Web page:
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Underwater Robots Are Being Used To Monitor Oceans

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An American Non-profit organization called Monterey Bay Aquarium Research Institute (MBARI) has been able to join two different technologies to make the perfect tool to study the Environmental DNA (eDNA) of marine species using scientists using autonomous underwater robots to sample and it has been proving to be a great addition to the environmental sciences so far. Environmental DNA (eDNA) is an emerging and robust method for use in marine research, conservation, and management, yet time- and resource-intensive protocols limit the scale of implementation.

eDNA also allows scientists to detect the presence of aquatic species from the tiny bits of genetic material they leave behind. This DNA soup offers clues about biodiversity changes in sensitive areas, the presence of rare or endangered species, and the spread of invasive species—all critical to understanding, promoting, and maintaining a healthy ocean. This tool helps the scientists to collect the eDNA with absolute ease so that they can focus on the research and discovery part rather than finding the sample in the first place.

In a significant step forward for monitoring the biodiversity of marine systems, a new study by MBARI scientists is using autonomous underwater robots to sample environmental DNA (eDNA). They combined two novel independent platforms: the long-range autonomous underwater vehicle (LRAUV) and the Environmental Sample Processor (ESP).

By combining both technologies, scientists can expand the scale of ocean monitoring over time and space. Technology innovations like this are revolutionizing ocean conservation efforts. Both technologies allowed scientists to maintain a persistent presence in the ocean and monitor changes in sensitive ecosystems in ways that were not possible previously.

A co-author of the study and collaborator at the National Oceanic and Atmospheric Administration (NOAA), Kelly Goodwin, said;

Organisms move as conditions change in our oceans and Great Lakes, affecting the people and economies that rely on those species. We need cheaper and more nimble approaches to monitor biodiversity on a large scale. This study provides the synergistic development of eDNA and uncrewed technologies we need in direct response to priorities laid out in the NOAA Omics Strategic Plan.”

These scientists collaborated with the NOAA Atlantic Oceanographic and Meteorological Laboratory and the University of Washington, scientists completed three expeditions in the Monterey Bay National Marine Sanctuary. The team coordinated sample collection between MBARI’s three research vessels, the NOAA Fisheries ship Reuben Lasker, and a fleet of MBARI’s LRAUVs.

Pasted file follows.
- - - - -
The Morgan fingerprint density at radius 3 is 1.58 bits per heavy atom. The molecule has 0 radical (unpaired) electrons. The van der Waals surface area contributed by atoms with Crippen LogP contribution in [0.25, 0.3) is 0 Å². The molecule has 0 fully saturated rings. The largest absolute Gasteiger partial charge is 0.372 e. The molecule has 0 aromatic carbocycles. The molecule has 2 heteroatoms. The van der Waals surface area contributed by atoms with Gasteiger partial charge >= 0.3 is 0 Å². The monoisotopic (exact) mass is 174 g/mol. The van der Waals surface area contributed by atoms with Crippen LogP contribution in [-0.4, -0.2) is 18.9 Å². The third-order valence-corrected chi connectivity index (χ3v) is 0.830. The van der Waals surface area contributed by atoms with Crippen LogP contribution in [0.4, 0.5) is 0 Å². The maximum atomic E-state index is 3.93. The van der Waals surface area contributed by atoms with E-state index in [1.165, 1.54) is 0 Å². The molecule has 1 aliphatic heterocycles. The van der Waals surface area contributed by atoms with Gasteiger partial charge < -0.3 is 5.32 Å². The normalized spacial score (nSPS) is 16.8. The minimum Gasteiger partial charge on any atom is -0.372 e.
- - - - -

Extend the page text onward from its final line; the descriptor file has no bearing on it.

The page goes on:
Scientists lowered collectors of the robots to a certain depth to gather and preserve water samples to collect and preserve water samples. In the meantime, an LRAUV equipped with an ESP sampled and preserved eDNA at similar depths and locations. The eDNA samples were sent back to the lab for further analysis.

Using a technique called metabarcoding, scientists analyzed eDNA samples and translated the data into a measure of biodiversity. They found four different types of gene markers, each representing a slightly different level of the food web. The combined data provided a more comprehensive picture of community composition. Similar biodiversity patterns were seen in samples taken from research ships and autonomous vehicles.

Last month, MBARI tweeted a video of the working of its Autonomous Robot and said;

A long-range autonomous underwater vehicle is a nimble robot that can travel to remote areas of the ocean for extended missions. Autonomous technology allows MBARI researchers to maintain a persistent presence in the ocean and collect data that informs effective management.”

Kobun Truelove, a biological oceanographer at MBARI and the lead author of the paper said in his interview about the recent progression of the project;

We know that eDNA is an incredibly powerful tool for studying ocean communities, but we’ve been limited by what we can accomplish using crewed research vessels. Now, autonomous technology is helping us make better use of our time and resources to study new parts of the ocean, The findings from the study mark an exciting step forward for monitoring marine ecosystems. This work is all about increasing the scale of eDNA research. Instead of looking at an individual species, we can start to characterize biological community structure in the ocean more broadly.”

The specialty of this method is that it looks for short DNA excerpts and provides a breakdown of the groups present in the sample. This technique is especially helpful for translating eDNA data into a measure of biodiversity. The researchers analyzed four different types of gene markers, each representing a slightly different level of the food web. All the data collected and analyzed via different spectrums of intrigue can develop better imagery of the aqueous history that humans have ever been able to estimate.

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